Genethon receives the 2012 Prix Galien France for its innovative treatments of rare diseases using gene therapy and awarded it the prize in the category of “Medicines destined for rare diseases – cell therapy and gene therapy.” For the first time, a non-profit organization, created by a patient association, has received the Prix Galien France.
The 43rd Prix Galien France today recognized Genethon for its innovative treatments of rare diseases using gene therapy and awarded it the prize in the category of “Medicines destined for rare diseases – cell therapy and gene therapy.” Created in 1990 by a patient association, the AFM-Téléthon, and 90% financed by donations from the French Téléthon, Genethon is dedicated to the development of gene therapy treatments for rare diseases – from their discovery through production and through their pre-clinical and clinical development. This is the first time that a non-profit organization, created by a patient association, has received the PRIX GALIEN FRANCE.
Frédéric Revah, Chief Executive Officer of Genethon, said “This prestigious prize, awarded to a laboratory created by a patient association and funded by public generosity, confirms the incontestable role of Genethon as world leader in the field of gene therapy, and recognizes its major contribution to medicine in general and to the treatment of rare diseases specifically.”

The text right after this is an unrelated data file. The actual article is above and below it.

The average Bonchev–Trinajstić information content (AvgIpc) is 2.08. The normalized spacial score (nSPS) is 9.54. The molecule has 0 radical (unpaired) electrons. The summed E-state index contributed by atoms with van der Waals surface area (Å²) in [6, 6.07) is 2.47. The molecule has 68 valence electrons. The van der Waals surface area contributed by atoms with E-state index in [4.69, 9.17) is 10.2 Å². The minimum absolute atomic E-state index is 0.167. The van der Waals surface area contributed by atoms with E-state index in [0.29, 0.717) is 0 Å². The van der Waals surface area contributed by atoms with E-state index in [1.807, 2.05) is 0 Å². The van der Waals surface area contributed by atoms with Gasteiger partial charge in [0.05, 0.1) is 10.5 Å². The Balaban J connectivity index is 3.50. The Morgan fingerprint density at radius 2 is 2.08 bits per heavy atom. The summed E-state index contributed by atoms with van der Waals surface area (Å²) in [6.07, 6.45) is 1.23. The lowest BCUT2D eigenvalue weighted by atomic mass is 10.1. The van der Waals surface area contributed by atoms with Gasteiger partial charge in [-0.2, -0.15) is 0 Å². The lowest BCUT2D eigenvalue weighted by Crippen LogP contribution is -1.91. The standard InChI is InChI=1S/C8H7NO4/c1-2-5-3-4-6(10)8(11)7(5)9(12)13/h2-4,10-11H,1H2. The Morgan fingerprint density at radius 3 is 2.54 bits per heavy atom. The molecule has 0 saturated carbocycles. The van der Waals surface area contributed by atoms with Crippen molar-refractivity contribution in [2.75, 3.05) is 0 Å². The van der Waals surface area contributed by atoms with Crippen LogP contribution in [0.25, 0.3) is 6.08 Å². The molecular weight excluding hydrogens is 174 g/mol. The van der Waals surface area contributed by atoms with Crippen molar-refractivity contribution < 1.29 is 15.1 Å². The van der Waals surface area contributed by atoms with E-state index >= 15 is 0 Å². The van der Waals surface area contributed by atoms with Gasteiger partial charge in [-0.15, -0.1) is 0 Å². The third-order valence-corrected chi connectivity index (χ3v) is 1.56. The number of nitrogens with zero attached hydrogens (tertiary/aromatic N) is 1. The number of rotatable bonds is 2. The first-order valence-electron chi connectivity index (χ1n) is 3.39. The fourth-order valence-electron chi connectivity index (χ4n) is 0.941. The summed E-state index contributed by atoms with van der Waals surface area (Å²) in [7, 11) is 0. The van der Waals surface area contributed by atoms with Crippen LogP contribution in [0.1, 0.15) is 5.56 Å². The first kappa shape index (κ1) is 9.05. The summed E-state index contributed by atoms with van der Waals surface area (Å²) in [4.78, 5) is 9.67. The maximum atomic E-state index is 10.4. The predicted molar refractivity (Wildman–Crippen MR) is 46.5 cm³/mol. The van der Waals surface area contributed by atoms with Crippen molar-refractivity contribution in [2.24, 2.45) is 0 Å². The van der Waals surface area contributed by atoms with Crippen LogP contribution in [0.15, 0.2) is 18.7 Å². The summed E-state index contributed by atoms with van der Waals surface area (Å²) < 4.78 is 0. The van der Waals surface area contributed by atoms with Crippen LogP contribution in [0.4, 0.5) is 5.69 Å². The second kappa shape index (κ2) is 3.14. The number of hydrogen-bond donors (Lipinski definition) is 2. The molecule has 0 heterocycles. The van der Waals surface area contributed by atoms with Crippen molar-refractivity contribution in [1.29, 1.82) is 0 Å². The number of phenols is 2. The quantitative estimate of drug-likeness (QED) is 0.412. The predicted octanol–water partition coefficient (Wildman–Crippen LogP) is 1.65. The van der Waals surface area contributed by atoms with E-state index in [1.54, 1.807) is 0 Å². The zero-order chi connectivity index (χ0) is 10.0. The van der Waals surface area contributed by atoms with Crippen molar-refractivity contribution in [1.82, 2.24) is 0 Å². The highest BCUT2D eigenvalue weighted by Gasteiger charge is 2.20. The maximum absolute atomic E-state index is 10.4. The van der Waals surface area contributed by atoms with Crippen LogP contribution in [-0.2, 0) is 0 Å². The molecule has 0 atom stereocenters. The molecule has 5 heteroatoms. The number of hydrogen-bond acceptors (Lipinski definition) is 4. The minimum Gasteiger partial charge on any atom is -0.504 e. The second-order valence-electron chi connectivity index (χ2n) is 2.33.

Laurence Tiennot-Herment, Chairman of the AFM-Téléthon and of Genethon, said “I would like to dedicate this prize to the donors and partners of the Téléthon who have supported Genethon since its inception and who have made possible its development. Without them this incredible adventure never could have happened. Thanks to their continued support we have tackled the most audacious challenges, from producing the first maps of the human genome to the production today of medicines using gene therapy.”
Following its inception in the 90’s, Genethon was recognized for creating the first maps of the human genome which immediately were made available to the world scientific community. Genethon also made history in gene therapy with major breakthroughs which included exon-skipping by AAV, the first gene therapy treatment of a neuromuscular disease (gamma sarcoglycanopathy) and the first trans-Atlantic (France/England/USA) multicenter, gene therapy clinical trial in immunodeficiency. To respond to the needs of production, Genethon has evolved and now has the largest bio-production center in the world for gene therapy products suitable for use in humans, Genethon-Bioprod. This facility is unique and essential to respond to the needs of researchers conducting human trials for rare diseases. The creation of Genethon-Bioprod has transformed Genethon which now has moved from the age of research into the age of pre-industrialization.